General Medical · Health

Coronary Artery Disease in Women: What Are the Options When an Artery Is Blocked?

Revascularizion, as alluded to above, is necessary in most women and men with an ACS. In stable coronary artery blockage, however, medical management has a crucial role to play, and revascularization should be used selectively.  The COURAGE trial, whose results were announced in 2007, demonstrated very similar outcomes in patients treated with optimal medical management or invasive revascularization. (The trial was named COURAGE to denote the courage of the investigators who randomly allocated a large group of patients with severe coronary obstruction but stable symptoms to either revascularization or optimal medical therapy.)

The COURAGE  trialists adhered to guidelines that directed the use of optimal medical therapy—therapy that includes the use of aspirin (to help prevent thrombus from adhering to plaque) and beta blockers (medicines that oppose the effect of adrenaline, reducing the heart rate). As a consequence, the heart’s demand for oxygenated blood is better aligned with diminished blood flow through a partial occlusion. Statin therapy is a cornerstone of optimal medical therapy.  By lowering the bad cholesterol (LDL) as much as 60 percent, cholesterol is leached out of the atherosclerotic plaque, reducing its volume and also reducing inflammation of the cap created in part by sharp cholesterol crystals.  The plaque becomes stabilized, smaller, with a thicker cap, thus reducing the risk of an ACS from plaque erosion or rupture in a stable patient. There is evidence that women do not receive this critical therapy as often as men do, despite a similar—or, in some studies, potentially greater—impact.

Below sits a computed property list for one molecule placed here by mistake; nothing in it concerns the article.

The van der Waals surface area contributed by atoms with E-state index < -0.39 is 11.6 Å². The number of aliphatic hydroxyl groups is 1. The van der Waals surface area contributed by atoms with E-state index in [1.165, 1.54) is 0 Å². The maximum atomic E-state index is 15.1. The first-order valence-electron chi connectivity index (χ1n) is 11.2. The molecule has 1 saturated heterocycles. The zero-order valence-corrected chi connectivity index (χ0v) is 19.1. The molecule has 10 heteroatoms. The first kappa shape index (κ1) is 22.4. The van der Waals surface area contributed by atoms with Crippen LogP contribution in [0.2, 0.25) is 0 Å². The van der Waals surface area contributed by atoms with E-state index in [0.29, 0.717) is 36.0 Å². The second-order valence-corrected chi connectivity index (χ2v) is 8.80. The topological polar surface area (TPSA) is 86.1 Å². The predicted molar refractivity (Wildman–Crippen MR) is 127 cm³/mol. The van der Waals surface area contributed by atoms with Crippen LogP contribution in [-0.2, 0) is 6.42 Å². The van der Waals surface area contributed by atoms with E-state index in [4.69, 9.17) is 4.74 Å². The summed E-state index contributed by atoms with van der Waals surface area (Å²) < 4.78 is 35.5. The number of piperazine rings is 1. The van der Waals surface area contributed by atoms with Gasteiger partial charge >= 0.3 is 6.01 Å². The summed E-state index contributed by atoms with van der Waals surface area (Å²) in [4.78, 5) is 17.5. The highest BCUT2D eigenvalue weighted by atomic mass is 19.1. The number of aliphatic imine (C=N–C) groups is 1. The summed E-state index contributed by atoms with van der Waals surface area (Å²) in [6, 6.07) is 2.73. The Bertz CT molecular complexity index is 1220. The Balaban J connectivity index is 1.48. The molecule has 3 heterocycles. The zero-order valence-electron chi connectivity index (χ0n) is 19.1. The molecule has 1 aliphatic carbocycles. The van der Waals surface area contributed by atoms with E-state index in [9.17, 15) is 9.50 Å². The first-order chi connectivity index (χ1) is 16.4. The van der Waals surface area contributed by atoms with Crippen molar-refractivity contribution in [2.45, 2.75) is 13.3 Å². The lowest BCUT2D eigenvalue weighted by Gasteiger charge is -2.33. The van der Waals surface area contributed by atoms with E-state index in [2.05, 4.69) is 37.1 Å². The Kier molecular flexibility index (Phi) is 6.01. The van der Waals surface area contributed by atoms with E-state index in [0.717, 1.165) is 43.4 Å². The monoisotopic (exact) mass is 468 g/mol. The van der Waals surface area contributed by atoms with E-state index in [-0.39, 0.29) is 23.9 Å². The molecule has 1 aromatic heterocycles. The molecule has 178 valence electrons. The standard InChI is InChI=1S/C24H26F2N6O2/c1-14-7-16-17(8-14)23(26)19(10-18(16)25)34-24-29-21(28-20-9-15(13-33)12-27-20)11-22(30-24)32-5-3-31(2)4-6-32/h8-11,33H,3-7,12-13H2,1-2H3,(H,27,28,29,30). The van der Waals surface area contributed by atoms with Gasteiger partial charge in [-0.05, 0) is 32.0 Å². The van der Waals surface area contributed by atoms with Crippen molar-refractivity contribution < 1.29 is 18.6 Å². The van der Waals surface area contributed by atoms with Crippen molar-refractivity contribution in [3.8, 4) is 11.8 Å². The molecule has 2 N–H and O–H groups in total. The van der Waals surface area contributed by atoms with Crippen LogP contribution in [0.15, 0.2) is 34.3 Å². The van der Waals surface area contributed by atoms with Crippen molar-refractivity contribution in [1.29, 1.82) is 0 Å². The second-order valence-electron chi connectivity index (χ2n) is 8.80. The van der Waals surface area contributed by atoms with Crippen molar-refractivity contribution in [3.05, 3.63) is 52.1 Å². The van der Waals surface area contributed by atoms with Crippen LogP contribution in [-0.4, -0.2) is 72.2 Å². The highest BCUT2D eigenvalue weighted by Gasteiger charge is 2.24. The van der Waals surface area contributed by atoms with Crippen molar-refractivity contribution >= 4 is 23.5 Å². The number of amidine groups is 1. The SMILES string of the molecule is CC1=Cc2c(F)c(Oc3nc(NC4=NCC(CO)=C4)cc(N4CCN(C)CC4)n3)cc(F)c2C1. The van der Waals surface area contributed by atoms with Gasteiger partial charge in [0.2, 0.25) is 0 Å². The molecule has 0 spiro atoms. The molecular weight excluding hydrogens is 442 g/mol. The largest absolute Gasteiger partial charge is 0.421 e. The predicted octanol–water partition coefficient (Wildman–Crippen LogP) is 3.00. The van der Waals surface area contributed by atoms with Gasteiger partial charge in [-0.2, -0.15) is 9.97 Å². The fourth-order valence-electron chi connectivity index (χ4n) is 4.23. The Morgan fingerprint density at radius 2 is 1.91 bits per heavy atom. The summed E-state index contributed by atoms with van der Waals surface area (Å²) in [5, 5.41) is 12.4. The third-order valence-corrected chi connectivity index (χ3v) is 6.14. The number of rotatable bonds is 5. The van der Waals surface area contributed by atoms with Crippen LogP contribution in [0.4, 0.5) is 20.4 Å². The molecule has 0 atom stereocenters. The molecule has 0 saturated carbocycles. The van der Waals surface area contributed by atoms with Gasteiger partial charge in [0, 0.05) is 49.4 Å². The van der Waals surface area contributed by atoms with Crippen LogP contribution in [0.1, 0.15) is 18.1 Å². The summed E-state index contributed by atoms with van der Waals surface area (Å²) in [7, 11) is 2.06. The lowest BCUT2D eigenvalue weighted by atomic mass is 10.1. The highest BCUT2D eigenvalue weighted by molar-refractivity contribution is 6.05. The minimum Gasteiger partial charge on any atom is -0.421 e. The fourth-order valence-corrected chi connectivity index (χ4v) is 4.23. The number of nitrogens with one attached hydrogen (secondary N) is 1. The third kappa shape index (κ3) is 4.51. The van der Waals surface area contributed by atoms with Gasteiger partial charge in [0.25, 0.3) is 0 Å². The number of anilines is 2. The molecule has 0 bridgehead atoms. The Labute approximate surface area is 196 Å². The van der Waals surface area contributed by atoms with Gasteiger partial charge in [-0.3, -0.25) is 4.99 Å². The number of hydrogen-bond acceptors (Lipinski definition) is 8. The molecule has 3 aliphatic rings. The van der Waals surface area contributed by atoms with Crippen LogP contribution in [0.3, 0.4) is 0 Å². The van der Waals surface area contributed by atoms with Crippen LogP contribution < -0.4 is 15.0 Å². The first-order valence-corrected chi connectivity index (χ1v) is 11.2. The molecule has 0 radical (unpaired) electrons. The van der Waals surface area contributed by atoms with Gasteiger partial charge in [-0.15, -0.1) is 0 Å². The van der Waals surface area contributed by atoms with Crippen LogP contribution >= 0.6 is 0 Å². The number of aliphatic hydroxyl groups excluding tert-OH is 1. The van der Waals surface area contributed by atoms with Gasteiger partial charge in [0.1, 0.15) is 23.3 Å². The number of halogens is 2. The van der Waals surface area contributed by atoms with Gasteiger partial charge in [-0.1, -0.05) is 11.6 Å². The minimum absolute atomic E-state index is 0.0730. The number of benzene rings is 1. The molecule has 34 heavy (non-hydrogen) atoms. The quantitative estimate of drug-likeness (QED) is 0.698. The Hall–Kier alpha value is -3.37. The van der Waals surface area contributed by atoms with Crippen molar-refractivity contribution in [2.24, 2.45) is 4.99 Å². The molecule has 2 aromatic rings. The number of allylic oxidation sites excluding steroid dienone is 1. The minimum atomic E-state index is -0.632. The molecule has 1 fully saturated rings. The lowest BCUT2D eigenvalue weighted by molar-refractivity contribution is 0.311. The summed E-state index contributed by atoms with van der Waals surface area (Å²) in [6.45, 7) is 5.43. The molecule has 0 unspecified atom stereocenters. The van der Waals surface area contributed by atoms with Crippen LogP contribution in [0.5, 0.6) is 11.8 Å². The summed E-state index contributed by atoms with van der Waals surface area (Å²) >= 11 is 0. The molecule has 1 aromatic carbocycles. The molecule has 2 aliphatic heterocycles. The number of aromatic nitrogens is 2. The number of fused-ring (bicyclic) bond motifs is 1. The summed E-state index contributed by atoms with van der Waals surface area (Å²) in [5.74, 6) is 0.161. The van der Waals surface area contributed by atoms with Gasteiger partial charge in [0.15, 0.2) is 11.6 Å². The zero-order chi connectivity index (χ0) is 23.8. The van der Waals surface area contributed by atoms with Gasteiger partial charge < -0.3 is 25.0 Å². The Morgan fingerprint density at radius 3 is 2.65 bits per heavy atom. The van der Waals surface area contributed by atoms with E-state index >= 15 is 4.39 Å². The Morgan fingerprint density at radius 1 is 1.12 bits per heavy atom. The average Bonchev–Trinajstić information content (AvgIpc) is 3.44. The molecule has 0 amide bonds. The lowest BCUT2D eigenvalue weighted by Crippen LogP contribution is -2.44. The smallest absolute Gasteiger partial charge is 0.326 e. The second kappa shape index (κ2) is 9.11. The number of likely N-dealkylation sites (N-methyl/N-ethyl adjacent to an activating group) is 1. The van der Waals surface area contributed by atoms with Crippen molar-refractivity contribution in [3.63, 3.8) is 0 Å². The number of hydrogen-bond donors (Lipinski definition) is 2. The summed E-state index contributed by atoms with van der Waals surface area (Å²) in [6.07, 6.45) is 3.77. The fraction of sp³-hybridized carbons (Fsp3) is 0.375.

In spite of the rosy picture painted by the COURAGE trial and the surrounding media stir, there are many reasons that, for a patient with stable symptoms, a physician may recommend—or a patient may choose to undergo—revascularization.  In almost all studies, opening the artery with PCI or CABG is associated with better symptoms relief and quality of life.  In the oft-quoted COURAGE study, one third of the patients had intolerable symptoms and chose PCI.  Beta blockers and other medications used to diminish anginal symptoms have side effects, and a patient may choose revascularization to improve quality of life.  A single revascularization to restore blood flow, coupled with healthy lifestyle changes and the continued use of a statin, can be life-changing, eliminating any manifestations of CAD for years, or even indefinitely.

Next page: Utilizing Stress Tests

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